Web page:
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Billy Cook: Champion Jockey

William Henry (Billy) Cook, born 12/1/1910, a jockey who achieved his zenith on either side of WWll

Billy Cook Jockey

Billy Cook won the Melbourne Cup in 1941 and then again in 1945.

He served during the war from 1942 through 1944, working in the Sydney accounts office of the militia, after having been rejected from serving in a combat role for medical reasons.

Billy Cook began riding in 1925 for trainer John Donohue. He won his first race that year aboard Pigeon Pie whilst riding at Canterbury. Billy Cook Jockey

His first major victory did not come until four years later, when he took the Sydney Cup at 3200 metres riding Crucis, a horse with lines to Carbine.

Cook won the Sydney Cup again, almost 20 years later, in 1953.

Billy Cook was already in his early 40s, at a place where most jockeys have been enjoying retirement, but Cook rode for another six years until he was around the age of 50.

Cook took the Caulfield Cup in 1930, having earned a ride aboard Percy Miller trained Amounis.

This horse, that was frequently matched against the immortal Phar Lap, near the end of Amounis's illustrious career.

The first of his Melbourne Cup victories in 1941 was courtesy of Skipton, trained by J. Fryer. The two bested a 23 horse field in a respectable time of 3.23.75.

The next came in 1945 on the chestnut mare Rainbird, once again against a full field of 26.

The rest of Billy Cook's racing resume is equally impressive. During his career, spanning the years between his apprenticeship to Donohue in 1925, until his retirement in 1959, he continued to win major races. He won the VRC Derby twice in 1942 and 1954. Two AJC Derbies fell to him in 1940 and 1946. He notched two wins in the VRC Oaks; those coming in 1941 and 1946.

Events which cook won on three occasions include the AJC Metropolitan in 1939, 49 and 53, and the Moonee Valley Gold Cup in 1936, 40 and 45. The Doomben Newmarket in 1937 completes the list of Cook's major victories.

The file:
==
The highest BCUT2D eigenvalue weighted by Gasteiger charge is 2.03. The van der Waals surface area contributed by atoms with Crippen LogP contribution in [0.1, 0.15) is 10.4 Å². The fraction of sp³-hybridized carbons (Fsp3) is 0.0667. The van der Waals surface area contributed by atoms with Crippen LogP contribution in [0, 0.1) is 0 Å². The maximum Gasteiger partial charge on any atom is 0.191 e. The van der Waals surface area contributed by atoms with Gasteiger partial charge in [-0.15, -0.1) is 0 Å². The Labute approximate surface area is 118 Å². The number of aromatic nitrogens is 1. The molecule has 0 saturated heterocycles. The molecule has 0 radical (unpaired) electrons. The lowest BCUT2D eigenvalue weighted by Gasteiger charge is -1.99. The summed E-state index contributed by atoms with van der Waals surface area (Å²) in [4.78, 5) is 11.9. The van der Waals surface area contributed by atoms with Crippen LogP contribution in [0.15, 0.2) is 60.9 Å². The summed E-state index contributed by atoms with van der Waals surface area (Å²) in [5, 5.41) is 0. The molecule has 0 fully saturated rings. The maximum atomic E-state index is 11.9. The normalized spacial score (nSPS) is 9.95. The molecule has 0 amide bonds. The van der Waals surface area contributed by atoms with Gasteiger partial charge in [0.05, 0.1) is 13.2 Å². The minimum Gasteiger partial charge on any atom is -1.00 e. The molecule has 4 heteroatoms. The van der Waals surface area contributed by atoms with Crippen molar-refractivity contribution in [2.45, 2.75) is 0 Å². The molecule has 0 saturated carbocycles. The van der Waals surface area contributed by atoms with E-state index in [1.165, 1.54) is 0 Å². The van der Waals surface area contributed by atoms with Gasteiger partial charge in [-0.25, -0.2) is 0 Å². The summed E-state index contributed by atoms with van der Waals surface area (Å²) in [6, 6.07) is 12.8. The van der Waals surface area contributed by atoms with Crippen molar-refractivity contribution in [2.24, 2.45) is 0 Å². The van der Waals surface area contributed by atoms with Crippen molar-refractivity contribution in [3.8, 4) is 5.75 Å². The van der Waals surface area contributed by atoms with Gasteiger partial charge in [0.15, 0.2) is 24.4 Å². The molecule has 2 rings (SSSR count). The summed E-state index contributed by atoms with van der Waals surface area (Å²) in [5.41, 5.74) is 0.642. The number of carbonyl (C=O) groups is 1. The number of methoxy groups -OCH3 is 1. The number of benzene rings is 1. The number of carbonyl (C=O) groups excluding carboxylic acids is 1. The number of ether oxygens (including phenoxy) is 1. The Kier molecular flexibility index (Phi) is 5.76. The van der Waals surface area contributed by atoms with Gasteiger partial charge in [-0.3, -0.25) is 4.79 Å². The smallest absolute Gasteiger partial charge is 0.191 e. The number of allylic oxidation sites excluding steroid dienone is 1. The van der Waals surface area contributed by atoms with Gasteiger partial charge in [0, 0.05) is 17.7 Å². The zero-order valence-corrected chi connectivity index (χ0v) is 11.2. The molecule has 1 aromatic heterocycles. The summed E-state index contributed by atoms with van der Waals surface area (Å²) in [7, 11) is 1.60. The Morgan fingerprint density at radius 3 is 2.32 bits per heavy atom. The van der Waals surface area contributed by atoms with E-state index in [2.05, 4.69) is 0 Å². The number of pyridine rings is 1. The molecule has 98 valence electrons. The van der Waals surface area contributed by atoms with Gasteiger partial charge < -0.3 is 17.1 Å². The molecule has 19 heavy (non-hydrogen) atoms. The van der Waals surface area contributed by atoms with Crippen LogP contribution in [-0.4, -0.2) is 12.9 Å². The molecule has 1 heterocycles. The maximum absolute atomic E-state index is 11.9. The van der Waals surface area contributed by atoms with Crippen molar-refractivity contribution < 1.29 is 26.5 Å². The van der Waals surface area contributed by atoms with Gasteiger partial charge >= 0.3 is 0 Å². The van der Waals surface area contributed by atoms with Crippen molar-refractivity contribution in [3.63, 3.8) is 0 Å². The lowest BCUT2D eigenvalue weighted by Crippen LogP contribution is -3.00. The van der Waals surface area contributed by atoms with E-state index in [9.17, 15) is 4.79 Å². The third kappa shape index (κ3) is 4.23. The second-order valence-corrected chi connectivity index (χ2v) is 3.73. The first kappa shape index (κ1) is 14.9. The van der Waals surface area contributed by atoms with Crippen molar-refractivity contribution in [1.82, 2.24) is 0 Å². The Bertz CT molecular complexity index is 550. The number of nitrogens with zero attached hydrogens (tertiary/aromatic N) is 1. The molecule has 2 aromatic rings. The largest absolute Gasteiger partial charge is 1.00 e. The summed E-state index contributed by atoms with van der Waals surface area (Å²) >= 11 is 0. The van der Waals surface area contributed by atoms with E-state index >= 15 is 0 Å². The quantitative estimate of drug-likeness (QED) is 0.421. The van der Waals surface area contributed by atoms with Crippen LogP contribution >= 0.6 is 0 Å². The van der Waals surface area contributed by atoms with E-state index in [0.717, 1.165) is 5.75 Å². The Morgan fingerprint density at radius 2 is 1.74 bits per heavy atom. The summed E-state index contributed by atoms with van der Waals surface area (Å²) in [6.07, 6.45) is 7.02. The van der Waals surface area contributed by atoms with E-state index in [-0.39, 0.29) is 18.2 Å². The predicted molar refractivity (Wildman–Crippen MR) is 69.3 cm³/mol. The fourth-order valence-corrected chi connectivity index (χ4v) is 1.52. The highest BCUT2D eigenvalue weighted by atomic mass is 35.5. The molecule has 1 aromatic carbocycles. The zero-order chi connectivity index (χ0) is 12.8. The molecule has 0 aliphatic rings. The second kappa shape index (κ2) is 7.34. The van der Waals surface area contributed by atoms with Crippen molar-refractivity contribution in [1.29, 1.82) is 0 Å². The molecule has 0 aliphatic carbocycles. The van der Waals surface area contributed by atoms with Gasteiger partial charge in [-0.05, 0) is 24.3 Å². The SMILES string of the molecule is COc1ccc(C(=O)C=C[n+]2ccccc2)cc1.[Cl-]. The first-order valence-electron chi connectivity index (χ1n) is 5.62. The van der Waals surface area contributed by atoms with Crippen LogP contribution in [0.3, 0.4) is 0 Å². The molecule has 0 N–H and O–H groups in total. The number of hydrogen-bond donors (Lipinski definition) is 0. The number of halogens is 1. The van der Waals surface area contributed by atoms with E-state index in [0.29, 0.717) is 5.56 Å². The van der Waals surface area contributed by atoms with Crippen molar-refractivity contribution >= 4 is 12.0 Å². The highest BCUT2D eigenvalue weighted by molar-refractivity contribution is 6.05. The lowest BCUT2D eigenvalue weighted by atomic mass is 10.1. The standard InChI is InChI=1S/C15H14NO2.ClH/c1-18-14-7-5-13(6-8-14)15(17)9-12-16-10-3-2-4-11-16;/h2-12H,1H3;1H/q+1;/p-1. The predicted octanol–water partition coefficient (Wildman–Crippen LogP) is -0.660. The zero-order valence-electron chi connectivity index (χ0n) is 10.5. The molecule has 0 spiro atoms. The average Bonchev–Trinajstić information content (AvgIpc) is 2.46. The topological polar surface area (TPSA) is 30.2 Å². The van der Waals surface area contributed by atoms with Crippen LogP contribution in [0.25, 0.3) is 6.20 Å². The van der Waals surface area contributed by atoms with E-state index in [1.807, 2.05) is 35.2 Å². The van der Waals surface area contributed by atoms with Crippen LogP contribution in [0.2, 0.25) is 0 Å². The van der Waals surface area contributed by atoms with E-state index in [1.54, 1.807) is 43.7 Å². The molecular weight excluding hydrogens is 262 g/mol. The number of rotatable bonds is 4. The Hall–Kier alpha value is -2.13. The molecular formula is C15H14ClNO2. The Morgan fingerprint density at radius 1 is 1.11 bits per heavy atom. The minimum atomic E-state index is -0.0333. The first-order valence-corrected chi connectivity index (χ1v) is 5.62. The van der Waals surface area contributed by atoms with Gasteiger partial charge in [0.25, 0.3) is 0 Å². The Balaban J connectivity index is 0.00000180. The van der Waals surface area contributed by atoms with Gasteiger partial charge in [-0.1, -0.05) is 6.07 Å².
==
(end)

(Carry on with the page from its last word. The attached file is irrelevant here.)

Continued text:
Billy Cook also performed admirably on the international stage.

He visited Britain in 1949, where he managed to notch 42 wins in a mere three months. He made a return to Britain in 1951 and again achieved notoriety to such a degree that George VI extended him an offer to ride for the Crown.

Cook apparently found the climate of England to be less than agreeable to him, particularly the cold and damp for which that country is notorious. He also made three pilgrimages to India beginning in 1932, abandoning that country due to a distaste of travel.

The metropolitan tracks around Sydney were where Cook's fondness for home and Australian tracks was most apparent. The 1939-40 season featured his establishing a record of 126 metropolitan winners. He was also awarded the Sydney jockey's premiership six times, three of those coming during the 1931-32 seasons and the other three between the years of 1939-1940.

Billy Cook was known affectionately as “the Champ” for his renowned sense of timing that allowed him to preserve his horse in the early stages of a race and then drive to the front in the last few furlongs, a trait which obviously contributed to his success aboard stayers.

He was also dubbed “Last-race Cookie” for his predilection of winning the last race of a meeting to restore the purse of many a punter.

Those who knew him and watched his exploits on the track never fail to mention that he expended just as much effort in the attempt to win an insignificant race as he did when riding prestigious Group 1 races.

Cook might have continued to ride indefinitely had not a broken leg suffered in a training gallop, along with age related weight problems and fewer good rides, compelled his retirement in 1959. He retired with only the Epsom and Doncaster Handicaps eluding him.

Like many a productive thoroughbred sire, he fathered a son, Peter, who followed admirably in his father's footsteps, winning a Melbourne Cup in 1981 and again in 1984, just prior to his father's death in late January of 1985.

William Henry Cook was inducted into the Australian Racing Hall of Fame posthumously in 2002. It is interesting to speculate what else he would have done without the hiatus imposed by WWll, but his career could not be considered anything short of spectacular.

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